Ron Howard’s latest, Rush, would make a terrific double bill with the outstanding 2010 documentary Senna. Both feature true stories about famous Formula One feuds, heated drivers meetings, the perils of racing in the rain and so forth. But both are also universally relatable even if one has absolutely no interest in racing whatsoever.
Like Senna, Rush is a hugely dramatic tale of ambition, obsession and loss. It chronicles the mid-1970s rivalry between British James Hunt (Chris Hemsworth) and Austrian Niki Lauda (Daniel Bruhl), as they battled it out for the 1976 Formula One Championship. Despite some intensely exciting racing sequences, this is at heart a character study of two similar yet different men; both from wealthy backgrounds, both hugely arrogant and determined to win, but massively different in their motivations, worldviews and personalities.
On the surface, Hunt seems more likeable – a handsome, womanising, crowd-pleaser who exudes genuine charisma. Yet as the film progresses his hedonistic lifestyle proves destructive to those around him. Lauda by contrast is methodical, analytical and socially awkward. He has ruthless business sensibilities and seems to lack a sense of humour, in spite of sharing Hunt’s ability to handle the press well. At one point he even tells his wife that happiness “is the enemy” because it means he loses focus.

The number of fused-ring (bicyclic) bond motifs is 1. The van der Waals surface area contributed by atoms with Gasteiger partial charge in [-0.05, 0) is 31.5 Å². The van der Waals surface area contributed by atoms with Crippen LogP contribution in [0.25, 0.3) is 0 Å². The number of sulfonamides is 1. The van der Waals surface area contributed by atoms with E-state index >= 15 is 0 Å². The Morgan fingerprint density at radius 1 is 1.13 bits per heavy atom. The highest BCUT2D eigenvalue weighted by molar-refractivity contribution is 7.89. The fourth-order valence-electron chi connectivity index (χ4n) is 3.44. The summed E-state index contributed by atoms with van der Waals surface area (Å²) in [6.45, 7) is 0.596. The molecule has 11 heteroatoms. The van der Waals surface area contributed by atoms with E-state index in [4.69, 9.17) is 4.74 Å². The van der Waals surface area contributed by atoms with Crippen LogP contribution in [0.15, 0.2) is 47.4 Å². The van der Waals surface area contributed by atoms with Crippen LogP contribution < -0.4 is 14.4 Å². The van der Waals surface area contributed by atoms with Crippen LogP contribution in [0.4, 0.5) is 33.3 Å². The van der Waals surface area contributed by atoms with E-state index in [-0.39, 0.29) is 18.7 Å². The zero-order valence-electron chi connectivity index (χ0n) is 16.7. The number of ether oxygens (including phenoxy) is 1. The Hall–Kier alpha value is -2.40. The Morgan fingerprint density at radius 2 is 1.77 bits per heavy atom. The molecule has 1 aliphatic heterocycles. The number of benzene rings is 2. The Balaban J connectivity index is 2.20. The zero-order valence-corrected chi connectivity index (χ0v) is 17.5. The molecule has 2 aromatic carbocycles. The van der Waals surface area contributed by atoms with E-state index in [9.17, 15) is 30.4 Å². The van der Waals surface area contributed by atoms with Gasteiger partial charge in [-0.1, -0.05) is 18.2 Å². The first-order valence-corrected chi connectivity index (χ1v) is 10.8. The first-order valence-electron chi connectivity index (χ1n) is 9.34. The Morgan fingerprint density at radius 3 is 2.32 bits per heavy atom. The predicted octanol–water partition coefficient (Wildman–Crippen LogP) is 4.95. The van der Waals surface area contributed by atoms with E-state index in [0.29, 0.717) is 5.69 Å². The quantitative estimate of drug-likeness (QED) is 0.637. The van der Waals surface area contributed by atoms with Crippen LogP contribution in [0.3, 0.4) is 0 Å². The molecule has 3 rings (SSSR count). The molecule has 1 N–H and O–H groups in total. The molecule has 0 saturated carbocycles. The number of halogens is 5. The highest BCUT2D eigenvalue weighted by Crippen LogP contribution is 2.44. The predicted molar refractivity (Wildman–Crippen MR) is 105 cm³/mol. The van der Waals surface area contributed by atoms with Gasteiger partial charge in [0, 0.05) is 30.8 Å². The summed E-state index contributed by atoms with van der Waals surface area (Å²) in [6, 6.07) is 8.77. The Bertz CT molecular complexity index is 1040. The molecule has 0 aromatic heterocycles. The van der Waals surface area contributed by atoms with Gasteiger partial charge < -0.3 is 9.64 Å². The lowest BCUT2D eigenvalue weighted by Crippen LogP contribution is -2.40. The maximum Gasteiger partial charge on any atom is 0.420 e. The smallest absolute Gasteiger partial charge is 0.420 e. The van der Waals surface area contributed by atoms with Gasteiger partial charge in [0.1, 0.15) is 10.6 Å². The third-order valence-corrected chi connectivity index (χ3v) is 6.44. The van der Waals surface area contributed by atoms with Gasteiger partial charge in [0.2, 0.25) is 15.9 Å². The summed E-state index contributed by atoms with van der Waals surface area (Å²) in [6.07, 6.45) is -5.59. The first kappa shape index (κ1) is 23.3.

One scene where Lauda and Hunt are together at the race track visually demonstrates the massive difference in how the public sees them, with Hunt accosted by loads of (mostly) female fans, and Lauda slipping past unnoticed. Yet ultimately the characteristics that make Lauda seem a bit square are shown to be positive, especially his disarming honesty and ability to forgive.
Both Hemsworth and Bruhl contribute excellent performances, the cinematography (by Anthony Dod Mantle) has the chroma saturated look and feel of a 70s movie, and Ron Howard – a massively underrated director – holds the piece together with considerable flair. Perhaps Rush isn’t anything new or revolutionary, but it does what it does really well. It even has one or two quite profound observations to make about the reckless idolatry of a win-at-all-costs mentality, along with some wise thoughts on how having an enemy can actually be a positive thing.
I should probably add warnings for swearing, sexual content and one or two slightly gruesome injury moments, but nothing seemed gratuitous. All things considered Rush is a very fine piece of work. Try and see it in the cinema if you can. Incidentally, if you haven’t seen Senna yet, put that at the top of your must-see list too.